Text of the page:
European Council President Donald Tusk has rejected President Donald Trump's suggestion that Russia be readmitted to the Group of Seven (G7) leading industrialized nations.
Tusk told a G7 summit in France on August 24 that there were now even more reasons than before for keeping Moscow out.
Russia was kicked out of the grouping, previously known as the G8, in 2014 after it illegally annexed Ukraine's Crimea region and then backed pro-Russia separatists in eastern Ukraine in a conflict that has killed more than 13,000 people since April 2014.
'One year ago, in Canada, President Trump suggested reinviting Russia to G7, stating openly that Crimea's annexation by Russia was partially justified. And that we should accept this fact,' Tusk said at the G7 meeting on August 24.
'Under no condition can we agree with this logic,' said Tusk, who represents the European Union's 28 member states.
Earlier this week Germany, France, and Britain also rejected the idea of inviting Russia back into the G7.
Tusk said on August 24 that the reasons for Moscow's ejection from the G7 remain valid.
He told the summit in the French resort area of Biarritz that there were new reasons since 2014 for its continued exclusion, including 'the Russian provocation on the Azov Sea,' a reference to Russia's illegal seizure of Ukrainian Navy ships and sailors in international waters off the coast of Crimea.
'Second: when Russia was invited to G7 for the first time, it was believed that it would pursue the path of liberal democracy, rule of law, and human rights,' Tusk said. 'Is there anyone among us, who can say with full conviction, not out of business calculation, that Russia is on that path?'
Tusk said he would try to convince leaders at the G7 summit that it would be better to invite Ukraine's president to the grouping's next meeting rather than invite Russia back.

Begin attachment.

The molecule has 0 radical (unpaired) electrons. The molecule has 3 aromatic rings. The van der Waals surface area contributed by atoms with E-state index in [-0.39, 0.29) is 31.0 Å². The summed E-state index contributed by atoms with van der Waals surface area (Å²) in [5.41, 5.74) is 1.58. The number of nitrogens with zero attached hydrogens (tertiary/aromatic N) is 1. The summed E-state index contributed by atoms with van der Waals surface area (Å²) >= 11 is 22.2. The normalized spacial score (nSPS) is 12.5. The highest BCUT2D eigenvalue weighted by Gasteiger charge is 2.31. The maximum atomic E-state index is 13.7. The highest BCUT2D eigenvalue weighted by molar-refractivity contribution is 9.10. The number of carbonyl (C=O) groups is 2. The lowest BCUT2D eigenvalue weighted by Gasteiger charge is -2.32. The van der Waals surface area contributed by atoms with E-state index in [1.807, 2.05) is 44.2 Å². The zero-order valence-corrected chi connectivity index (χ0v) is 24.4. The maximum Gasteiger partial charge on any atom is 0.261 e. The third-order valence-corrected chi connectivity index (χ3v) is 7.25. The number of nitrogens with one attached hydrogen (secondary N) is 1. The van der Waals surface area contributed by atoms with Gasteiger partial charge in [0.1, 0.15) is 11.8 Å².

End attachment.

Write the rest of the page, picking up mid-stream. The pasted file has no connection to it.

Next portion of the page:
G7 leaders gathered in southwest France on August 24 for the start of the meeting, with an agenda that includes Trump's call for Russia's reentry into the group and Iran's nuclear program.
G7 leaders are also discussing the escalation of a trade war between the United States and China that has raised concerns about a possible global recession.
On the eve of the summit, tit-for-tat announcements by China and Trump sent stock prices tumbling on Wall Street with the Dow Jones Industrial Average falling 2.4 percent on August 23 -- ending lower for the fourth straight week.
Analysts are closely watching Trump and his relations with the rest of the grouping at the two-day summit.
Johnson 'Very Worried'
British Prime Minister Boris Johnson said on August 24 that he would be telling Trump to pull back from the U.S.-China trade war that already is destabilizing economic growth around the world.
Johnson said his priorities at the summit 'are clearly the state of global trade. I am very worried about the way it's going, the growth of protectionism, of tariffs that we're seeing.'
Upon his departure from Washington, Trump told reporters that he expected "very productive" talks with his fellow G7 members. He also called on France to drop plans to impose sales taxes on U.S. tech giants such as Google and Facebook, threatening to retaliate with tariffs on French wines.
U.S. President Donald Trump (left) with French President Emmanuel Macron in Biarritz on August 24.